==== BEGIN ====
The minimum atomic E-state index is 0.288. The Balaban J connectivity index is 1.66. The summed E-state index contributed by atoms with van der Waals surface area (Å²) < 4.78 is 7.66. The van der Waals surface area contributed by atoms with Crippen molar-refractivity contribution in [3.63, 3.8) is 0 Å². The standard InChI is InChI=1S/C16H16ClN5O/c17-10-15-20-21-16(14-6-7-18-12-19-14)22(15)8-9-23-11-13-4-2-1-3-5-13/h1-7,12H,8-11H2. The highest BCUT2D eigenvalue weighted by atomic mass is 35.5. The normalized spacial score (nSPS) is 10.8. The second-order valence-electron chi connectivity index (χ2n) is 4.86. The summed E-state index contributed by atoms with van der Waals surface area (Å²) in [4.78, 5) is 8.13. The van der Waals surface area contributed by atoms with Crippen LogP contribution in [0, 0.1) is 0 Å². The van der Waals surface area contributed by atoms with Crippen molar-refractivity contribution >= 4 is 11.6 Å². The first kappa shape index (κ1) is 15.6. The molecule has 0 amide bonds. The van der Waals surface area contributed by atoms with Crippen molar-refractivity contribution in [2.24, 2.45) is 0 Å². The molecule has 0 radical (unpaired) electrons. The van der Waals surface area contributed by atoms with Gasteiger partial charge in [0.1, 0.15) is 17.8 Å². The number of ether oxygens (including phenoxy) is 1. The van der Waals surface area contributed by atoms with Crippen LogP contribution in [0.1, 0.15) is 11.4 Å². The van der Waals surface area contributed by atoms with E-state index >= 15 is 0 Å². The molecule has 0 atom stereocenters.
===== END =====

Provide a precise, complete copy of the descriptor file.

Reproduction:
The minimum atomic E-state index is 0.288. The Balaban J connectivity index is 1.66. The summed E-state index contributed by atoms with van der Waals surface area (Å²) < 4.78 is 7.66. The van der Waals surface area contributed by atoms with Crippen molar-refractivity contribution in [3.63, 3.8) is 0 Å². The standard InChI is InChI=1S/C16H16ClN5O/c17-10-15-20-21-16(14-6-7-18-12-19-14)22(15)8-9-23-11-13-4-2-1-3-5-13/h1-7,12H,8-11H2. The highest BCUT2D eigenvalue weighted by atomic mass is 35.5. The normalized spacial score (nSPS) is 10.8. The second-order valence-electron chi connectivity index (χ2n) is 4.86. The summed E-state index contributed by atoms with van der Waals surface area (Å²) in [4.78, 5) is 8.13. The van der Waals surface area contributed by atoms with Crippen LogP contribution in [0, 0.1) is 0 Å². The van der Waals surface area contributed by atoms with Crippen molar-refractivity contribution >= 4 is 11.6 Å². The first kappa shape index (κ1) is 15.6. The molecule has 0 amide bonds. The van der Waals surface area contributed by atoms with Crippen molar-refractivity contribution in [2.24, 2.45) is 0 Å². The molecule has 0 radical (unpaired) electrons. The van der Waals surface area contributed by atoms with Gasteiger partial charge in [0.1, 0.15) is 17.8 Å². The number of ether oxygens (including phenoxy) is 1. The van der Waals surface area contributed by atoms with Crippen LogP contribution in [0.1, 0.15) is 11.4 Å². The van der Waals surface area contributed by atoms with E-state index >= 15 is 0 Å². The molecule has 0 atom stereocenters.